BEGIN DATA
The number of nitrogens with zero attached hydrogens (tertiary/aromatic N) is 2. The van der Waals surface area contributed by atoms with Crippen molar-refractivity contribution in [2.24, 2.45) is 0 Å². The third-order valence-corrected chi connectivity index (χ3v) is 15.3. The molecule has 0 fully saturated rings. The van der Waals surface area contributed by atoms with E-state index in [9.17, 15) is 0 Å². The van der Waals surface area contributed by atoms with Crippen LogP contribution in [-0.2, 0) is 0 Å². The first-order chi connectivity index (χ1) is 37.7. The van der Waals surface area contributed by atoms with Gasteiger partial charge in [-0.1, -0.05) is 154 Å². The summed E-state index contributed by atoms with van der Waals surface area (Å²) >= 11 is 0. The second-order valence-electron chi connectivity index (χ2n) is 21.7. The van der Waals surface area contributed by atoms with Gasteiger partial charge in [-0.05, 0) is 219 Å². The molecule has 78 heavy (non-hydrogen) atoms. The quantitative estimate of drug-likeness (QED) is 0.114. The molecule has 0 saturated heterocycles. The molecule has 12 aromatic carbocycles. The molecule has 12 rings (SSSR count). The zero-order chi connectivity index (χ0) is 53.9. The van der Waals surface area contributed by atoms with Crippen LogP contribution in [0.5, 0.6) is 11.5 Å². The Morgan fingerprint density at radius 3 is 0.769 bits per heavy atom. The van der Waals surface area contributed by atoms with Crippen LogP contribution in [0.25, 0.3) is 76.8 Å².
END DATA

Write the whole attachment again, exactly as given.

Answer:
The number of nitrogens with zero attached hydrogens (tertiary/aromatic N) is 2. The van der Waals surface area contributed by atoms with Crippen molar-refractivity contribution in [2.24, 2.45) is 0 Å². The third-order valence-corrected chi connectivity index (χ3v) is 15.3. The molecule has 0 fully saturated rings. The van der Waals surface area contributed by atoms with E-state index in [9.17, 15) is 0 Å². The van der Waals surface area contributed by atoms with Crippen LogP contribution in [-0.2, 0) is 0 Å². The first-order chi connectivity index (χ1) is 37.7. The van der Waals surface area contributed by atoms with Gasteiger partial charge in [-0.1, -0.05) is 154 Å². The summed E-state index contributed by atoms with van der Waals surface area (Å²) >= 11 is 0. The second-order valence-electron chi connectivity index (χ2n) is 21.7. The van der Waals surface area contributed by atoms with Gasteiger partial charge in [-0.05, 0) is 219 Å². The molecule has 78 heavy (non-hydrogen) atoms. The quantitative estimate of drug-likeness (QED) is 0.114. The molecule has 0 saturated heterocycles. The molecule has 12 aromatic carbocycles. The molecule has 12 rings (SSSR count). The zero-order chi connectivity index (χ0) is 53.9. The van der Waals surface area contributed by atoms with Crippen LogP contribution in [0.5, 0.6) is 11.5 Å². The Morgan fingerprint density at radius 3 is 0.769 bits per heavy atom. The van der Waals surface area contributed by atoms with Crippen LogP contribution in [0.25, 0.3) is 76.8 Å².